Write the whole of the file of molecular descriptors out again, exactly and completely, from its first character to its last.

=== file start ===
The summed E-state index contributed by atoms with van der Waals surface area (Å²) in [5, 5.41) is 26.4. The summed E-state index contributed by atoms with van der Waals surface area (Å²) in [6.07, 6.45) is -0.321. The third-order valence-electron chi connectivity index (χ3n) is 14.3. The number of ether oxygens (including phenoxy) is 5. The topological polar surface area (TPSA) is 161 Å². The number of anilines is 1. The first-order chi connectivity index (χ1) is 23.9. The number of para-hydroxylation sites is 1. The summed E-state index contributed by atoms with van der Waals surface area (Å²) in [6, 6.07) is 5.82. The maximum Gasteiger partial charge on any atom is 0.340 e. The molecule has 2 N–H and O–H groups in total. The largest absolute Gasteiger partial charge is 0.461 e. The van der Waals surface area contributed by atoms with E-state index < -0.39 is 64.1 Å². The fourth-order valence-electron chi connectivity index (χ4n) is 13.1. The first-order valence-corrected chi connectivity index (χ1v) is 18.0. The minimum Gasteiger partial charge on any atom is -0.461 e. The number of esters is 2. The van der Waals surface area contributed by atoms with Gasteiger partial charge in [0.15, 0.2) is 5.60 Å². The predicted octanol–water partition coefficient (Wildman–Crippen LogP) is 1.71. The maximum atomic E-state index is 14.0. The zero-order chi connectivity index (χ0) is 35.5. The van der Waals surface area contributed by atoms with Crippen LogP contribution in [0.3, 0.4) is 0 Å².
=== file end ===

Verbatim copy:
The summed E-state index contributed by atoms with van der Waals surface area (Å²) in [5, 5.41) is 26.4. The summed E-state index contributed by atoms with van der Waals surface area (Å²) in [6.07, 6.45) is -0.321. The third-order valence-electron chi connectivity index (χ3n) is 14.3. The number of ether oxygens (including phenoxy) is 5. The topological polar surface area (TPSA) is 161 Å². The number of anilines is 1. The first-order chi connectivity index (χ1) is 23.9. The number of para-hydroxylation sites is 1. The summed E-state index contributed by atoms with van der Waals surface area (Å²) in [6, 6.07) is 5.82. The maximum Gasteiger partial charge on any atom is 0.340 e. The molecule has 2 N–H and O–H groups in total. The largest absolute Gasteiger partial charge is 0.461 e. The van der Waals surface area contributed by atoms with E-state index < -0.39 is 64.1 Å². The fourth-order valence-electron chi connectivity index (χ4n) is 13.1. The first-order valence-corrected chi connectivity index (χ1v) is 18.0. The minimum Gasteiger partial charge on any atom is -0.461 e. The number of esters is 2. The van der Waals surface area contributed by atoms with Gasteiger partial charge in [0.15, 0.2) is 5.60 Å². The predicted octanol–water partition coefficient (Wildman–Crippen LogP) is 1.71. The maximum atomic E-state index is 14.0. The zero-order chi connectivity index (χ0) is 35.5. The van der Waals surface area contributed by atoms with Crippen LogP contribution in [0.3, 0.4) is 0 Å².